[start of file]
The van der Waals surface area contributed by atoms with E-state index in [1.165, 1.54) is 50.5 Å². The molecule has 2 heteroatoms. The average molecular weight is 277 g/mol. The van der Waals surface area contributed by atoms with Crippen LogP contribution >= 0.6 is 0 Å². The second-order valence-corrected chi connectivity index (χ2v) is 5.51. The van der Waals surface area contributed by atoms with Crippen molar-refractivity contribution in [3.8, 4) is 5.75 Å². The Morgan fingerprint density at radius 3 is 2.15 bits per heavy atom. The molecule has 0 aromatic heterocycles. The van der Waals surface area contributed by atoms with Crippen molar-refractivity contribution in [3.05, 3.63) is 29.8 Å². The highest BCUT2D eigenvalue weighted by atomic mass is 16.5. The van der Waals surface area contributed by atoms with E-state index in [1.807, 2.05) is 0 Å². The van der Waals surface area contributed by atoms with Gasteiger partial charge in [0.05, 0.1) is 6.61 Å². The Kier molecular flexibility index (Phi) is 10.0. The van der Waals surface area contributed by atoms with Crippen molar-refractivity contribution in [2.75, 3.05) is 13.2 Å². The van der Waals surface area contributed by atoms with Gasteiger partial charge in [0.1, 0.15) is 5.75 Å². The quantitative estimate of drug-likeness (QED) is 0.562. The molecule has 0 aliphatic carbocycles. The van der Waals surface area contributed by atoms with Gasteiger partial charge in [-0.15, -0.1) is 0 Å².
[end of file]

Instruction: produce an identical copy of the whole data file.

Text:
The van der Waals surface area contributed by atoms with E-state index in [1.165, 1.54) is 50.5 Å². The molecule has 2 heteroatoms. The average molecular weight is 277 g/mol. The van der Waals surface area contributed by atoms with Crippen LogP contribution >= 0.6 is 0 Å². The second-order valence-corrected chi connectivity index (χ2v) is 5.51. The van der Waals surface area contributed by atoms with Crippen molar-refractivity contribution in [3.8, 4) is 5.75 Å². The Morgan fingerprint density at radius 3 is 2.15 bits per heavy atom. The molecule has 0 aromatic heterocycles. The van der Waals surface area contributed by atoms with Crippen molar-refractivity contribution in [3.05, 3.63) is 29.8 Å². The highest BCUT2D eigenvalue weighted by atomic mass is 16.5. The van der Waals surface area contributed by atoms with E-state index in [1.807, 2.05) is 0 Å². The van der Waals surface area contributed by atoms with Gasteiger partial charge in [0.05, 0.1) is 6.61 Å². The Kier molecular flexibility index (Phi) is 10.0. The van der Waals surface area contributed by atoms with Crippen molar-refractivity contribution in [2.75, 3.05) is 13.2 Å². The van der Waals surface area contributed by atoms with Gasteiger partial charge in [0.1, 0.15) is 5.75 Å². The quantitative estimate of drug-likeness (QED) is 0.562. The molecule has 0 aliphatic carbocycles. The van der Waals surface area contributed by atoms with Gasteiger partial charge in [-0.15, -0.1) is 0 Å².